That next big thing is currently Generation Z, or people born after the turn of the century. It’s very convenient to lump them all together and claim they have a different set of values and expectations to those who went before. Allegedly, they are engaged in a quest for experience, compared to millennials – the 19-year-olds and 39-olds alike – supposedly all on a quest for relevance.

In reality, all are part of Generation #, latching onto the latest hashtag trend that sweeps social media, desperate to go viral if they are producers of social content, desperate to have caught onto the trend before their peers.

The irony is that marketers’ quest for cutting edge target markets is, in reality, a hangover from the days when there was no such thing as generational theory, and marketing was all about clearly defined target markets. In the era of big data and mass personalization, that idea seems rather quaint.

Indeed, according to Grant Lapping, managing director of DataCore Media, it no longer matters who brands think their target market is.

“The reason for this is simple: with the technology and data digital marketers have access to today, we no longer need to limit our potential target audience to a set of personas or segments derived through customer research. While this type of customer segmentation was – and remains – important for engagements across traditional above-the-line engagements in mass media, digital marketing gives us the tools we need to target customers on a far more granular and personalised level.

“Where customer research gives us an indication of who the audience is, data can tell us exactly what they want and how they may behave.”

Netflix, he points out, is an example of a company that is changing its industry by avoiding audience segmentation, once the holy grail of entertainment.

In other words, it understands that 20-year-olds and 40-year-olds are very different – but so is everyone in between.

* Arthur Goldstuck is founder of World Wide Worx and editor-in-chief of Gadget.co.za. Follow him on Twitter and Instagram on @art2gee

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Robots coming to IFA

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Robotics is no longer about mechanical humanoids, but rather becoming an interface between man and machine. That is a key message being delivered at next month’s IFA consumer electronics expo in Berlin. An entire hall will be devoted to IFA Next, which will not only offer a look into the future, but also show what form it will take.

The concepts are as varied as the exhibitors themselves. However, there are similarities in the various products, some more human than others, in the fascinating ways in which they establish a link between fun, learning and programming. In many cases, they are aimed at children and young people.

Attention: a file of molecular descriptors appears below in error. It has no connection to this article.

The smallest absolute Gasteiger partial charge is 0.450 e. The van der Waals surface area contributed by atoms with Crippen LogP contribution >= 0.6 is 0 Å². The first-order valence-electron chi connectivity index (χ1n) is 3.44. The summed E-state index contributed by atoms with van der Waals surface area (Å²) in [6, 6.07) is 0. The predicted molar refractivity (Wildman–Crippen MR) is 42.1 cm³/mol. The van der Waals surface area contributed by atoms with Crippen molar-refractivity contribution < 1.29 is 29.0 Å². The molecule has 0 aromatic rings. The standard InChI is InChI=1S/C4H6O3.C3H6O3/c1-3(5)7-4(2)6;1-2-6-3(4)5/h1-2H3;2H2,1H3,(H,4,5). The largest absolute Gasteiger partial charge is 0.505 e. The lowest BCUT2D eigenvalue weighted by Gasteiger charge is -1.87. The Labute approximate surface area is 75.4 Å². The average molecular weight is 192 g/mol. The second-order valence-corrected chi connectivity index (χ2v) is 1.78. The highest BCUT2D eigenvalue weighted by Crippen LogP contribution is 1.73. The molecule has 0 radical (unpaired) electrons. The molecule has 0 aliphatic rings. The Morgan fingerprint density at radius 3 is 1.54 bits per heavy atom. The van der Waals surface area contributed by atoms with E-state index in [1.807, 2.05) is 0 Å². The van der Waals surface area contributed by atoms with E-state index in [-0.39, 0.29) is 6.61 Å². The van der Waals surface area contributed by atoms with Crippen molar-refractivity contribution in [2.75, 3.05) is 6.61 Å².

The following will be among the exhibitors making Hall 26 a must-visit:

Leju Robotics (Stand 115) from China is featuring what we all imagine a robot to be. The bipedal Aelos 1s can walk, dance and play football. And in carrying out all these actions it responds to spoken commands. But it also challenges young researchers to apply their creativity in programming it and teaching it new actions. And conversely, it also imparts scholastic knowledge.

Cubroid (Stand 231, KIRIA) from Korea starts off by promoting an independent approach to the way it deals with tasks. Multi-functional cubes, glowing as they play music, or equipped with a tiny rotating motor, join together like Lego pieces. Configuration and programming are thus combined, providing a basic idea of what constitutes artificial intelligence.

Spain is represented by Ebotics (Stand 218). This company is presenting an entire portfolio of building components, including the “Mint” educational program. The modular system explains about modern construction, programming and the entire field of robotics.

Elematec Corporation (Stand 208) from Japan is presenting the two-armed SCARA, which is not intended to deal with any tasks, but in particular to assist people with their work.

Everybot (Stand 231, KIRIA) from Japan approaches the concept of robotics by introducing an autonomous floor-cleaning machine, similar to a robot vacuum cleaner.

And Segway (Stand 222) is using a number of products to explain the modern approach to battery-powered locomotion.

IFA will take place at the Berlin Exhibition Grounds (ExpoCenter City) from 6 to 11 September 2019. For more information, visit www.ifa-berlin.com